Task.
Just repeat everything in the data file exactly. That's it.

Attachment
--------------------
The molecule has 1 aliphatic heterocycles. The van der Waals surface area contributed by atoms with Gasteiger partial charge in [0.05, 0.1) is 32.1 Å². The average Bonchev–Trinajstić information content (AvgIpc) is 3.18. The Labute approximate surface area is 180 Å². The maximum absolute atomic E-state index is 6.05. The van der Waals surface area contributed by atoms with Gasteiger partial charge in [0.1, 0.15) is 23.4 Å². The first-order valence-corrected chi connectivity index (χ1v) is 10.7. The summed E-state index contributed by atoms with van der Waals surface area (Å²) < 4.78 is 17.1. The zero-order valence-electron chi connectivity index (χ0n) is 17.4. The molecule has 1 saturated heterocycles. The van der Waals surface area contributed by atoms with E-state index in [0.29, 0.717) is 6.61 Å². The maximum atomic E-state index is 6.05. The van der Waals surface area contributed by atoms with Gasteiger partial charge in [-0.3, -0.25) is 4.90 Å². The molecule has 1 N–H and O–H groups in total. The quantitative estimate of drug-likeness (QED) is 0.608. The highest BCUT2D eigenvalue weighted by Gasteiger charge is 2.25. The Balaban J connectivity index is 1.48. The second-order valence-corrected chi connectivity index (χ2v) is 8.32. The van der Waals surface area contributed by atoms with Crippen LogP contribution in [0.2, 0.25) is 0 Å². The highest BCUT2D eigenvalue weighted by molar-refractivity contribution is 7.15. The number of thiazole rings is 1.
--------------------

The molecule has 1 aliphatic heterocycles. The van der Waals surface area contributed by atoms with Gasteiger partial charge in [0.05, 0.1) is 32.1 Å². The average Bonchev–Trinajstić information content (AvgIpc) is 3.18. The Labute approximate surface area is 180 Å². The maximum absolute atomic E-state index is 6.05. The van der Waals surface area contributed by atoms with Gasteiger partial charge in [0.1, 0.15) is 23.4 Å². The first-order valence-corrected chi connectivity index (χ1v) is 10.7. The summed E-state index contributed by atoms with van der Waals surface area (Å²) < 4.78 is 17.1. The zero-order valence-electron chi connectivity index (χ0n) is 17.4. The molecule has 1 saturated heterocycles. The van der Waals surface area contributed by atoms with E-state index in [0.29, 0.717) is 6.61 Å². The maximum atomic E-state index is 6.05. The van der Waals surface area contributed by atoms with Gasteiger partial charge in [-0.3, -0.25) is 4.90 Å². The molecule has 1 N–H and O–H groups in total. The quantitative estimate of drug-likeness (QED) is 0.608. The highest BCUT2D eigenvalue weighted by Gasteiger charge is 2.25. The Balaban J connectivity index is 1.48. The second-order valence-corrected chi connectivity index (χ2v) is 8.32. The van der Waals surface area contributed by atoms with Crippen LogP contribution in [0.2, 0.25) is 0 Å². The highest BCUT2D eigenvalue weighted by molar-refractivity contribution is 7.15. The number of thiazole rings is 1.